Harvard Design Studies

Below is a list of in-print works in this collection, presented in series order or publication order as applicable.

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1.Cover: Common Frameworks: Rethinking the Developmental City in China

Common Frameworks: Rethinking the Developmental City in China

Lee, Christopher C. M.

The three-year Harvard GSD AECOM Project on China aimed at recuperating an idea of the city and pursuing alternative forms of urbanization in response to challenges posed by the developmental city in China. Common Frameworks unites design projects from the AECOM studio with research on cultural, political, and historical aspects of the city.

2.Cover: Spatializing Politics: Essays on Power and Place

Spatializing Politics: Essays on Power and Place

Wendel, Delia Duong Ba
Aidoo, Fallon Samuels

Spatializing Politics is an anthology of emerging scholarship that treats built and imagined spaces as critical to knowing political power. Essays illustrate how buildings and landscapes as disparate as Rust Belt railway stations and rural Rwandan hills become tools of political action and frameworks for political authority.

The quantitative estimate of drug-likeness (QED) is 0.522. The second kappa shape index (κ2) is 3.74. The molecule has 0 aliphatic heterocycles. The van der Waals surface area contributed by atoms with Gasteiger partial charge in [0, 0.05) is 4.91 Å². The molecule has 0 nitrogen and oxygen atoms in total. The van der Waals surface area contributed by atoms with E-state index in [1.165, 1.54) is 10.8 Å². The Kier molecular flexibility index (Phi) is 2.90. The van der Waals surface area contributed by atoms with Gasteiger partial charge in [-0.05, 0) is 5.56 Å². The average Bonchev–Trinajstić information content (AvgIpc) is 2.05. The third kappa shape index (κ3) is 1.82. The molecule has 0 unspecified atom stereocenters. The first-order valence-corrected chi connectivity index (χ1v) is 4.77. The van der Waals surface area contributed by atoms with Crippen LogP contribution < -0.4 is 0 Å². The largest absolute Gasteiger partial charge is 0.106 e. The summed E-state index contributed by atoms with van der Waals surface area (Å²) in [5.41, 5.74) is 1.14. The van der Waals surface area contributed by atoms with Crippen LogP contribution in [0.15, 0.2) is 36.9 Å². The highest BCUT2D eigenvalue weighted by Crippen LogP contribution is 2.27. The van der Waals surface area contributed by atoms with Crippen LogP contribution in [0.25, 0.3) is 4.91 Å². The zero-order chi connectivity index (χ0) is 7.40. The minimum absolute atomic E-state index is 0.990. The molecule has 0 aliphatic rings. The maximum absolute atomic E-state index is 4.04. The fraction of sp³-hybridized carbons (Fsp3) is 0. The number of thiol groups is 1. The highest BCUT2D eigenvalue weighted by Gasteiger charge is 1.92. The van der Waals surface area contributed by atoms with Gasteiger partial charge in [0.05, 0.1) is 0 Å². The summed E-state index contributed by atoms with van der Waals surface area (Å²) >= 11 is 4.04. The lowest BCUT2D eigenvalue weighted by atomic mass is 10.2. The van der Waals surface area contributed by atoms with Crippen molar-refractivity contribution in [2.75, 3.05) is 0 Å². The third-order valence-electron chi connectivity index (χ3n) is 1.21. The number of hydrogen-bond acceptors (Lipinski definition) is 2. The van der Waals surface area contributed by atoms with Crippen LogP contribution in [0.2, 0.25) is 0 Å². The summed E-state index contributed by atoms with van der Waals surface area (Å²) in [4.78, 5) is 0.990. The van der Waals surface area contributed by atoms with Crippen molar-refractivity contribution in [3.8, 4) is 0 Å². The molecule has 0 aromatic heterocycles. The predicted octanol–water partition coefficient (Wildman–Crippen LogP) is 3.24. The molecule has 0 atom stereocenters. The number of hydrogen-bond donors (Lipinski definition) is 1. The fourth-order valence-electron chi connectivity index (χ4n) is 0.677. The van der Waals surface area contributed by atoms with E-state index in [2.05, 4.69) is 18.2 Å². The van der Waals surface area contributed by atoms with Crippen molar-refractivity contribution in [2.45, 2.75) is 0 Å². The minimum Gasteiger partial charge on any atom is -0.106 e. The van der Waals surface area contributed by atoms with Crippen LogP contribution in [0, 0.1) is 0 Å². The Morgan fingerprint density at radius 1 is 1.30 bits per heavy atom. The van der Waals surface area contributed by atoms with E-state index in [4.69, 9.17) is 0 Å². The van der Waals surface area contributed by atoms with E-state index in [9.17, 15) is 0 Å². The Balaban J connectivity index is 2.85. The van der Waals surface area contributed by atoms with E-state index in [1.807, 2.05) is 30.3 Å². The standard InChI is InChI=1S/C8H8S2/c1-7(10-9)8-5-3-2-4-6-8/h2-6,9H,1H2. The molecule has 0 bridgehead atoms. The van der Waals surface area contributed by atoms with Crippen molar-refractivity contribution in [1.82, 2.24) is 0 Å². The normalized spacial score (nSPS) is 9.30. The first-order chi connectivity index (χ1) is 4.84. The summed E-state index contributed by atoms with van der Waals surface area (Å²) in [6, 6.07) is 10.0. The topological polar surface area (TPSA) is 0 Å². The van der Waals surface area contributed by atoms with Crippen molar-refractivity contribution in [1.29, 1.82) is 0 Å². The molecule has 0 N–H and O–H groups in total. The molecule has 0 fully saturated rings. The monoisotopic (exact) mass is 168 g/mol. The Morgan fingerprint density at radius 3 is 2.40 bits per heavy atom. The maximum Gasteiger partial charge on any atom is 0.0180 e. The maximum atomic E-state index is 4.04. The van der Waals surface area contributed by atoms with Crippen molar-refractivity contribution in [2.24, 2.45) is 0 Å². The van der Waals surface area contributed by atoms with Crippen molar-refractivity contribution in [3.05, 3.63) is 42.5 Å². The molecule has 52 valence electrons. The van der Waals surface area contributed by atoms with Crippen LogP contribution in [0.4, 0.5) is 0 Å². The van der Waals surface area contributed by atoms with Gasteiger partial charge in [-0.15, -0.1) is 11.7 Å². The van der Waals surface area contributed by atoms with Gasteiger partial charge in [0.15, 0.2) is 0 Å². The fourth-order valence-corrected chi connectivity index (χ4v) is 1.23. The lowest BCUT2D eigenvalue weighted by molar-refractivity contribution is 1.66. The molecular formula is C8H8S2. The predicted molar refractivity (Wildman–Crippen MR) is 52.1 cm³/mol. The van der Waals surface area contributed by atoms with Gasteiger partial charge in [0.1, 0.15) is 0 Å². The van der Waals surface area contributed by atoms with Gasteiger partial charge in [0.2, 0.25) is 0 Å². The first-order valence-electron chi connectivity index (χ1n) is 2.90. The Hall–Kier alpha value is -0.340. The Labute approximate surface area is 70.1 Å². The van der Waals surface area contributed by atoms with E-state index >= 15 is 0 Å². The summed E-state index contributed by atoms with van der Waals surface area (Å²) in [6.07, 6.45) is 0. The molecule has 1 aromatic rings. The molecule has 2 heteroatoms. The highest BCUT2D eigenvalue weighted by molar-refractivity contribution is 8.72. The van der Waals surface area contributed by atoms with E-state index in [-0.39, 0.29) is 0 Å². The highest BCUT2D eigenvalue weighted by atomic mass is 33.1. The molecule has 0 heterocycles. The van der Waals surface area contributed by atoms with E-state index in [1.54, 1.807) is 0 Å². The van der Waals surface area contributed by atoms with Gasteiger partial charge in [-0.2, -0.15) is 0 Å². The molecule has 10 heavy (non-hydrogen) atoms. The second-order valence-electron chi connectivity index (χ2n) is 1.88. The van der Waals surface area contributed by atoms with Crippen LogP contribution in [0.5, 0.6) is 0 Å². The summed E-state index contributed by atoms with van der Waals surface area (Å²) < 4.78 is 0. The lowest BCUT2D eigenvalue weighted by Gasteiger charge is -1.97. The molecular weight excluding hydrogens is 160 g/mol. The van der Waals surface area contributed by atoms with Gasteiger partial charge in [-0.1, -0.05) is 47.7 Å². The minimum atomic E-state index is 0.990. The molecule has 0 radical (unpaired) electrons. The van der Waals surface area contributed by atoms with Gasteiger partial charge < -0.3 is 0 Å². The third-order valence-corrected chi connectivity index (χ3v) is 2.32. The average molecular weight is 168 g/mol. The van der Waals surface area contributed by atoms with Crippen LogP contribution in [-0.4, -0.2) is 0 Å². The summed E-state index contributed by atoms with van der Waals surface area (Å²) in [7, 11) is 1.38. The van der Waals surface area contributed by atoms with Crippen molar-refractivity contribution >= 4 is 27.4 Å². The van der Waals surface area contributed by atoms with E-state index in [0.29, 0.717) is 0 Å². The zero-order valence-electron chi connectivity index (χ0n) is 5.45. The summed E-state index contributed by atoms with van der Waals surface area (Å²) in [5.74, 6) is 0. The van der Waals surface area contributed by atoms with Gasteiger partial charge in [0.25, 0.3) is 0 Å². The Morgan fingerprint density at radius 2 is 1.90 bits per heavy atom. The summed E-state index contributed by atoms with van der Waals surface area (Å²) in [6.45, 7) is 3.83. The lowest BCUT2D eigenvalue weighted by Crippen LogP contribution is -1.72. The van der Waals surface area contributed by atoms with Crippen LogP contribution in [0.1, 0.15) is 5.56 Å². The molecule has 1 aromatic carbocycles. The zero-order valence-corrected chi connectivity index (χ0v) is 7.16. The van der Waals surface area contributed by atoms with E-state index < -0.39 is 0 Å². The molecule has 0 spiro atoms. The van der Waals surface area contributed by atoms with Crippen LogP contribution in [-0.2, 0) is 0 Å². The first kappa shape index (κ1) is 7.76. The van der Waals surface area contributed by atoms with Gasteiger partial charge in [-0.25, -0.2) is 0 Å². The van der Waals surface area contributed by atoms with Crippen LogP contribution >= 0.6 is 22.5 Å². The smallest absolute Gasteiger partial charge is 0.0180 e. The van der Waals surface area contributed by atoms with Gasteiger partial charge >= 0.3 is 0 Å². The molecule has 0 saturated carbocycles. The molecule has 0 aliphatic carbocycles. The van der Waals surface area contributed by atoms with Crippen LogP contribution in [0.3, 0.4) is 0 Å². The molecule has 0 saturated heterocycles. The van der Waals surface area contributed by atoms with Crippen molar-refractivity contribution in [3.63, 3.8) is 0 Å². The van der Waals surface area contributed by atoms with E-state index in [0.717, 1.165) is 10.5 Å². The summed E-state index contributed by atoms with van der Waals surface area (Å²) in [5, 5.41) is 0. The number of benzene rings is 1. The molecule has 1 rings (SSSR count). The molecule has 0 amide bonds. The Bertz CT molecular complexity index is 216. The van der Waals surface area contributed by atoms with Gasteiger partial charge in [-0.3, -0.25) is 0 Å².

3.Cover: Airport Landscape: Urban Ecologies in the Aerial Age

Airport Landscape: Urban Ecologies in the Aerial Age

Dümpelmann, Sonja
Waldheim, Charles

Airports are central to the life of cities but have remained relatively peripheral in design discourse. In Airport Landscape, case study projects for the ecological enhancement of operating airports and the conversion of abandoned airports demonstrate, through a range of practices, the significance of airports as sites of design.

Prague: Belonging in the Modern City, by Chad Bryant, from Harvard University Press

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Jacket: An Inquiry into Modes of Existence: An Anthropology of the Moderns, by Bruno Latour, translated by Catherine Porter, from Harvard University Press

Honoring Latour

In awarding Bruno Latour the 2021 Kyoto Prize for Arts and Philosophy, the Inamori Foundation said he has “revolutionized the conventional view of science” and “his philosophy re-examines ‘modernity’ based on the dualism of nature and society.” Below is an excerpt from An Inquiry into Modes of Existence: An Anthropology of the Moderns. For more than twenty years, scientific and technological controversies have proliferated in number and scope, eventually reaching the climate itself. Since geologists are beginning to use the term “Anthropocene” to designate the era of Earth’s history that follows the Holocene